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Thread: Revit for Interior Designers?

  1. #1
    Member terrysouthern's Avatar
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    Question Revit for Interior Designers?

    Hello,
    I seldom posts, but do lurk somewhat.
    I did a search for "interior design" but didn't really find what I was looking for, little of it but not a lot, so if people feel like this topic has been beaten to death previously, I do apologize- if you could point me to a thread I would be glad to look at it.
    Question is basically this:
    Would an interior design firm using 2d cad on simple, small office lease things (3,000-10,000sf- simple business type offices) benefit by going Revit. Generally projects last about 3 weeks, total, out the door, with few revisions, few sheets. We slap out a plan, throw up some interior elevations, do some mill-work and cash a check. Its not "high Design" but a quick and "dirty" living. Sometimes we get a cad plan to start with, and we just run from there, flip some lines to a demo layer, slip some notes on the sheet, tag the doors directly to a door type view, no door schedule, and run it. Maybe 3-5 "design" jobs- bank, restaurant or store, and I can see the benefit on these jobs, but for a leasing company looking to expand their area on an existing floor plate by 25%, we might have 40 hours budgeted for the whole entire job, would Revit be more trouble than it worth in this "bread and butter" case?
    Seems like it wouldn't be, I mean 6 month out we could reasonably see a return to cad levels, great, then let's say year later two of my Revit gurus jump ship, then I have to start the 6 month process all over?
    If anybody knows a previous thread I can look up, please let me know, but I think I may be in a unique position here where Revit would be foolish.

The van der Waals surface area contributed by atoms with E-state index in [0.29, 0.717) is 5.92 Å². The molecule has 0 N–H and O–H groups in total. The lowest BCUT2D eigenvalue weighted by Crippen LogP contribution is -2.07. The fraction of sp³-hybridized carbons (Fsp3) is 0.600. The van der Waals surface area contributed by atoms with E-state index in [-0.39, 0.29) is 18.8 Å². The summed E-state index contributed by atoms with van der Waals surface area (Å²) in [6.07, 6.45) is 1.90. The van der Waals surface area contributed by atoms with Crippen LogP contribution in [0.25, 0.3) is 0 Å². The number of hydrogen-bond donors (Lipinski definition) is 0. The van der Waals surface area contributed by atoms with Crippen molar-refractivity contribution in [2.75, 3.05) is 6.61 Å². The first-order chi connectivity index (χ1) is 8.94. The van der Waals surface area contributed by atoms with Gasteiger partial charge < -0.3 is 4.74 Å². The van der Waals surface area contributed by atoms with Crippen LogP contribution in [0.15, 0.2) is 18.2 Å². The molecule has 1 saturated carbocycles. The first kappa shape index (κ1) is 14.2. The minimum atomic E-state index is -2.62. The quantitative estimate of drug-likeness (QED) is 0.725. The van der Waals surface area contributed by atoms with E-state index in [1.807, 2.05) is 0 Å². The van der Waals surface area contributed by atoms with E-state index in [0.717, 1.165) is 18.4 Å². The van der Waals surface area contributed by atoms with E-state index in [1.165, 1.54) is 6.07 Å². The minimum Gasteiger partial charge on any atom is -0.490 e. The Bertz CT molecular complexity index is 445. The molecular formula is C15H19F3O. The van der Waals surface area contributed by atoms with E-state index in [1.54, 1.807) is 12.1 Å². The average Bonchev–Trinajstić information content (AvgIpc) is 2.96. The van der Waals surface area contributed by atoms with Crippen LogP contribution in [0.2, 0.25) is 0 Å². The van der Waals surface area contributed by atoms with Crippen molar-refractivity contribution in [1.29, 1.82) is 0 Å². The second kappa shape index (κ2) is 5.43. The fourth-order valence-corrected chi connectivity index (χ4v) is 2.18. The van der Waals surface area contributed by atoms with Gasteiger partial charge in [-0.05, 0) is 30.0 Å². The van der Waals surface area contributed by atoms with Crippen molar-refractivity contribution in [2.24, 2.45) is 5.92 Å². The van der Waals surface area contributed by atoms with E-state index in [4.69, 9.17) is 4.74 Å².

I want to thank you for your time up front, and I would appreciate any input.
    Last edited by terrysouthern; 2006-06-01 at 11:01 PM.

  2. #2
    All AUGI, all the time AP23's Avatar
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  3. #3
    Member terrysouthern's Avatar
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    Default Re: Revit for Interior Designers?

    That's what more like what I am looking for.

    I will keep an eye on the series over the next few months. I am seeing this as a means to "upgrading" not only our work flow but also as a means to expand the "fishing hole" so to speak.
    Thank you for the links!

    Edit update- Like I thought, Revit looks great for "higher" end interior design, but not "quick and dirty" jobs with a lot of design/build elements, but not any clear advantages for the majority of my work. I might do 1 or 2 renderings a year, nothing fancy, open office over here, private offices over there, this is reception and there goes a conference room, material sample board, boom off and running, no modeling, no scheduling, permit comes through, bid set goes out, two weeks later a check comes in the mail. So would the consensus be that Revit is more than I need? Has anybody else gone through this kind of cost/ benefit scenario? If so where did you end up?
    Last edited by terrysouthern; 2006-06-02 at 12:56 AM.

  4. #4
    I could stop if I wanted to David Haynes's Avatar
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    Default Re: Revit for Interior Designers?

    There are firms who are doing interior design work in Revit for large and small work. Here are their noted advantages.

    1. The ability to do schedules accurately and concurrently.
    2. The ability to use the ACAD floorplate as an underlay and then model directly on top.